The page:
How to Succeed with Certainty
In 1983, Andy Grove knew that his company, Intel, was in trouble. Its core business, DRAM memory chips, a technology they had pioneered, was facing stiff competition from the Japanese. Both margins and market share were declining rapidly and the future seemed bleak.
Rather than stay and fight over what remained, Grove chose to bet the company on microprocessors. The rest, as they say, is history and Intel’s dominance today can be traced back to that fateful decision.
How did he know for sure that he was making the right decision? Is there a way to be certain?
Have a Clear Vision?
If you have a coherent and distinct idea about where you want to go, then the details should take care of themselves, right? Even Einstein said that his imagination was more important than any intelligence he may have had.
On the other hand, Jeffery Skilling at Enron had a vision too. So did Bernie Ebbers at Worldcom. Both were responsible for historic flameouts. It seems that big ideas end in disaster at least as often as they lead to success. Visionary leaders are hailed; then often reviled. The world moves on.
Even in Einstein’s case, his intuition led him astray. It was his inability to abandon his conception of how the universe worked that led to deny the evidence of quantum mechanics, a field that he, in fact, had initiated.
“God doesn’t play dice with the universe,” he famously said.
“Einstein, stop telling God what to do!” Niels Bohr retorted. Bohr, along his protégé Heisenberg, won the day and Einstein’s career was effectively finished. In much the same way, Einstein rose to fame in the first place because his predecessor, Max Planck, was blinded by his own vision.
Build up from Solid Principles?
Rene Descartes believed that you could be certain if you start with facts that you are sure of and build up from there. That’s how he came up with the immortal phrase, Cogito Ergo Sum (I think, therefore I am). Unfortunately, it never went any further than that and his Rationalist school was eventually abandoned.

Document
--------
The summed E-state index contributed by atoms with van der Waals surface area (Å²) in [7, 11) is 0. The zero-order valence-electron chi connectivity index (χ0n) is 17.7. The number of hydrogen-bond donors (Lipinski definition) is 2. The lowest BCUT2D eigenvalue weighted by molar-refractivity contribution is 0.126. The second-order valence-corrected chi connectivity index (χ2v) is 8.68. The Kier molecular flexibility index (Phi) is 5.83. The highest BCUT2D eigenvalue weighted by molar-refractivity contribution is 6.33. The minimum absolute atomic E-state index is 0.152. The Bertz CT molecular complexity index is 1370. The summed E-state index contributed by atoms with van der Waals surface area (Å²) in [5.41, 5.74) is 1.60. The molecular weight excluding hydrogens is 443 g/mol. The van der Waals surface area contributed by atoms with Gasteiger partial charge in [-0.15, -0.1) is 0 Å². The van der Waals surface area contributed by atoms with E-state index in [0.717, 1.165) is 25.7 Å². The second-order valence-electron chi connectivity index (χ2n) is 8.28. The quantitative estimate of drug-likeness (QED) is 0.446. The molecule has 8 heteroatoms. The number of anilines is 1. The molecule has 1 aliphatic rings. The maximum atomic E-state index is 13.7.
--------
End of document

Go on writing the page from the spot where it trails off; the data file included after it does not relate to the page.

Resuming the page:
Well, maybe not completely foresaken. Many managers today go in search of the perfect system. They develop rock solid operating principles and adhere to them religiously. Inevitably, the system fails, they realize their mistake and make the necessary corrections to form a truly perfect system…until that one fails too. On and on it goes…
In 1931, Kurt Gödel published his famous incompleteness theorems, which proved that any logical system built on axioms was bound to contradict itself. In essence, every system is necessarily incomplete or inconsistent. Every program is flawed and will crash given enough time, no matter how good the underlying principles are.
Wait and See?
One way you can be certain is to just simply watch events as they unfold. I am certain, for instance, that the Soviet Union fell. In that sense, I possess knowledge of events that the world’s best intelligence services, filled with thousands of people smarter than me, were unable to predict.
Unfortunately, you can’t do much about events that have passed, so this information is of limited value. Andy Grove wasn’t 100% sure about microprocessors, but it was undeniable that Intel was getting killed by the Japanese in DRAM memory chips.
In other words, he was sure that if he did nothing, he would certainly fail. He succeeded not because his path was clear, but because he had the guts to take it even though it was dimly lit.
Sustainable Risk Taking
A few years ago I was listening to some Hollywood guy get interviewed on the radio. He was asked, “What makes the difference between success and failure in Hollywood?” His answer was interesting.
He said that of all the people he knew starting out, everybody who lasted more than two years eventually made it. It was only those that became discouraged and quit that failed.
Rick Chapman, in his excellent book In Search of Stupidity, argues that Microsoft became the world’s most dominant software company mainly by avoiding any huge mistakes that would kill or cripple the business.
He points to others, such as Borland and Ashton-Tate, who were no less promising, but bet everything on a stupid idea. If you can’t be certain of your vision or your operating principles, it makes sense to hedge your bets so that you’ll be around to take more risks in the future.
A Tale of Ordinary Madness
At the age of 35, Charles Bukowski lay penniless and near death in a charity ward from a bleeding ulcer that was caused by more than a decade of heavy drinking, tawdry rooming houses and questionable women.
He later gained fame and fortune by writing about his sordid lifestyle and was even portrayed by Mickey Rourke in the movie, Barfly. In his seventies, he was interviewed by a reporter who asked him look back and account for his life. To what did he owe his enormous success?
“Endurance,” he said.